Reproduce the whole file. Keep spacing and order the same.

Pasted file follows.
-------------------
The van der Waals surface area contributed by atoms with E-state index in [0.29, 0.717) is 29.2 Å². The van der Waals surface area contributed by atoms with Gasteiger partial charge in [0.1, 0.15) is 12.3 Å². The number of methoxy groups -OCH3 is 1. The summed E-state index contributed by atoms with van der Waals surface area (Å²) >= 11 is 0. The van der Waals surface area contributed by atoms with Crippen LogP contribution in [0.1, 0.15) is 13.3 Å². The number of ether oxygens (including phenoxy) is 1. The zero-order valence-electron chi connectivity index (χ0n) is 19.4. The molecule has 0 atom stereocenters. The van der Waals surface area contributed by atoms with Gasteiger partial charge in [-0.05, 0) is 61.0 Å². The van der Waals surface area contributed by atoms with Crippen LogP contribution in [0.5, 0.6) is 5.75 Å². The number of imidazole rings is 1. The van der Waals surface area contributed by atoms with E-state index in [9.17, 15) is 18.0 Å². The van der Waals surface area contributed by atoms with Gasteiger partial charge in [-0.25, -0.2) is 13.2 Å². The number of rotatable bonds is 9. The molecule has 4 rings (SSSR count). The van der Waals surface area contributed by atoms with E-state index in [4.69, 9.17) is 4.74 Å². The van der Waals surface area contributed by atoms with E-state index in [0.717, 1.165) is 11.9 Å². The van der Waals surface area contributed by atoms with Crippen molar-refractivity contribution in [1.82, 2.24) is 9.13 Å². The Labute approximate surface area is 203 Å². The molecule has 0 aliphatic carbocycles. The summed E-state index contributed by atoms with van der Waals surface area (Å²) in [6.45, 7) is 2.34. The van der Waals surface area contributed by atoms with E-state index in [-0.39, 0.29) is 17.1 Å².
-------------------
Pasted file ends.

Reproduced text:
The van der Waals surface area contributed by atoms with E-state index in [0.29, 0.717) is 29.2 Å². The van der Waals surface area contributed by atoms with Gasteiger partial charge in [0.1, 0.15) is 12.3 Å². The number of methoxy groups -OCH3 is 1. The summed E-state index contributed by atoms with van der Waals surface area (Å²) >= 11 is 0. The van der Waals surface area contributed by atoms with Crippen LogP contribution in [0.1, 0.15) is 13.3 Å². The number of ether oxygens (including phenoxy) is 1. The zero-order valence-electron chi connectivity index (χ0n) is 19.4. The molecule has 0 atom stereocenters. The van der Waals surface area contributed by atoms with Gasteiger partial charge in [-0.05, 0) is 61.0 Å². The van der Waals surface area contributed by atoms with Crippen LogP contribution in [0.5, 0.6) is 5.75 Å². The number of imidazole rings is 1. The van der Waals surface area contributed by atoms with E-state index in [9.17, 15) is 18.0 Å². The van der Waals surface area contributed by atoms with Gasteiger partial charge in [-0.25, -0.2) is 13.2 Å². The number of rotatable bonds is 9. The molecule has 4 rings (SSSR count). The van der Waals surface area contributed by atoms with E-state index in [4.69, 9.17) is 4.74 Å². The van der Waals surface area contributed by atoms with E-state index in [0.717, 1.165) is 11.9 Å². The van der Waals surface area contributed by atoms with Crippen molar-refractivity contribution in [1.82, 2.24) is 9.13 Å². The Labute approximate surface area is 203 Å². The molecule has 0 aliphatic carbocycles. The summed E-state index contributed by atoms with van der Waals surface area (Å²) in [6.45, 7) is 2.34. The van der Waals surface area contributed by atoms with E-state index in [-0.39, 0.29) is 17.1 Å².